Green and Healthy With Salt All Around in Shiraz

Green and Healthy With Salt All Around in Shiraz
Green and Healthy With Salt All Around in Shiraz

If you like an extra sprinkle of salt or two on your food, then this is definitely the restaurant for you.

The walls, bar, tables, and chairs of Salt Restaurant Shiraz are made entirely from the mineral, and even the stairs have a smooth, salty coating.

Inspired by salt caves and to promote the concept of green construction, the unique restaurant is the brainchild of Iranian firm Emtiaz Designing Group. The architects of the eatery in southern Iran claim their building material cleanses the two-storey bistro of cooking smells and creates positive ions in the atmosphere, Daily Mail UK reports.

The project began with a thorough study on the appropriate type of local salt and its combination with natural gums at the natural salt mines and the salt lake located close to the 150-square meter restaurant site.

They wanted to create a design that reflected the area’s distinctive salt mines and Marharloo salt lake of Shiraz. “In this particular case, the walls, structural sculptures and ceilings are made from salt sourced from the nearby salt mines and salt lake of Shiraz which was mixed with natural gum to harden it”, a spokesman from the architects group said.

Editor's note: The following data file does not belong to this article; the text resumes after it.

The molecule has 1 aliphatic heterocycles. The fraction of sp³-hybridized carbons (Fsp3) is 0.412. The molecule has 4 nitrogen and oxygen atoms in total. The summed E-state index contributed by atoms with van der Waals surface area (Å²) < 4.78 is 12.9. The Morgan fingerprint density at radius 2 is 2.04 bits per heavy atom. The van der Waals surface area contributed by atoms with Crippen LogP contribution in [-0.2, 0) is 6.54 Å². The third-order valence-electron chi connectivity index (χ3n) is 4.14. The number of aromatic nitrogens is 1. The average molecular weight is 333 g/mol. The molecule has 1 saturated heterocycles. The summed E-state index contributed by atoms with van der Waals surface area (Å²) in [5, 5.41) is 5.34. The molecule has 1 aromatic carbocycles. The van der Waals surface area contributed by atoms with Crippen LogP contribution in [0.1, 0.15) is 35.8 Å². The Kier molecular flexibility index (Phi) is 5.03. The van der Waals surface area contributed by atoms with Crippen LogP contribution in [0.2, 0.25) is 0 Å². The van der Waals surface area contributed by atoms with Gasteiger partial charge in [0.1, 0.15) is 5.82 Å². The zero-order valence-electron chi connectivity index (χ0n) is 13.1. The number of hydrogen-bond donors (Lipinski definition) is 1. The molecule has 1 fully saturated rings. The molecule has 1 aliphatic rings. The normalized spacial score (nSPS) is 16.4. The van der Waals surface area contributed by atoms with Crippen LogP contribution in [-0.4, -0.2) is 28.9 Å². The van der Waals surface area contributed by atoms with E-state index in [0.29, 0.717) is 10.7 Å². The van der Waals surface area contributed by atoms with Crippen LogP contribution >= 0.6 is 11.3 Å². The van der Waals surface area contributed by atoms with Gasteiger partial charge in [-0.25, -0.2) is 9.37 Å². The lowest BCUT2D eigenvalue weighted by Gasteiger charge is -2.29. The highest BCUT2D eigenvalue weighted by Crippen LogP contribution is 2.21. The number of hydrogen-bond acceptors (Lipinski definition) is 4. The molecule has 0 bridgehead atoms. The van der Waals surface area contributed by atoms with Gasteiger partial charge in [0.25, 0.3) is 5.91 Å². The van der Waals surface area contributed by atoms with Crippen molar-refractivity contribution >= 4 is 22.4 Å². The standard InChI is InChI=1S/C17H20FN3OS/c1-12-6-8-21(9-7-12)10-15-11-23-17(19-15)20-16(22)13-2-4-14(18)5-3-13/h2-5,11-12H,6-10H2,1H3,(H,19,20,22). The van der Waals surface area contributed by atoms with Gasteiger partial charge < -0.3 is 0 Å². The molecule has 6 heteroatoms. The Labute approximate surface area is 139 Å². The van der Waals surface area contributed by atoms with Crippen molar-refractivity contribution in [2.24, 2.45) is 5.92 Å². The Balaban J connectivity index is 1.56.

The designers wanted to make sure the interiors twisted and turned just like they do in salt caves” “We assume that the natural gums protect the salt from being washed away by rain. Salt powder and rock were used to make most of the surfaces, which curve and sweep, to mimic the real thing. To up the eco-friendly factor, recycled soda cans were used to fashion quirky chairs and the stair treads going up to the second floor.”

Using cans to surface the stairs and chair frames, was another way of keeping down the carbon footprint.

Historically, we know salt was valuable, having even been once used as currency (hence the phrase “worth one’s salt”). But in addition to promoting their unique idea of green building, using locally relevant materials, the architects are also trying to revive the ancient idea that salt has healing powers: “Salt suffers a bad reputation in gastronomy thanks to its overuse in most diets, meaning that most people are not aware of its astonishing healing powers. But in fact salt has been known as a powerful health remedy since ancient times, especially for respiratory health and detoxification. In many ways, these two functions are the foundation of overall health. Even Hippocrates prescribed salt water inhalation therapy for bronchial and lung disorders.”

Flowing organically in form and clever in its use of materials, Shiraz’s salt restaurant is a surprising interpretation of what a modern green building might look like.

Salt therapy involves the therapeutic use of time spent in salt mines, salt caves, or other forms of salt exposure to treat medical conditions. So, eating at the Salt Restaurant could have several benefits. And you can rest assured that the food won’t be bland!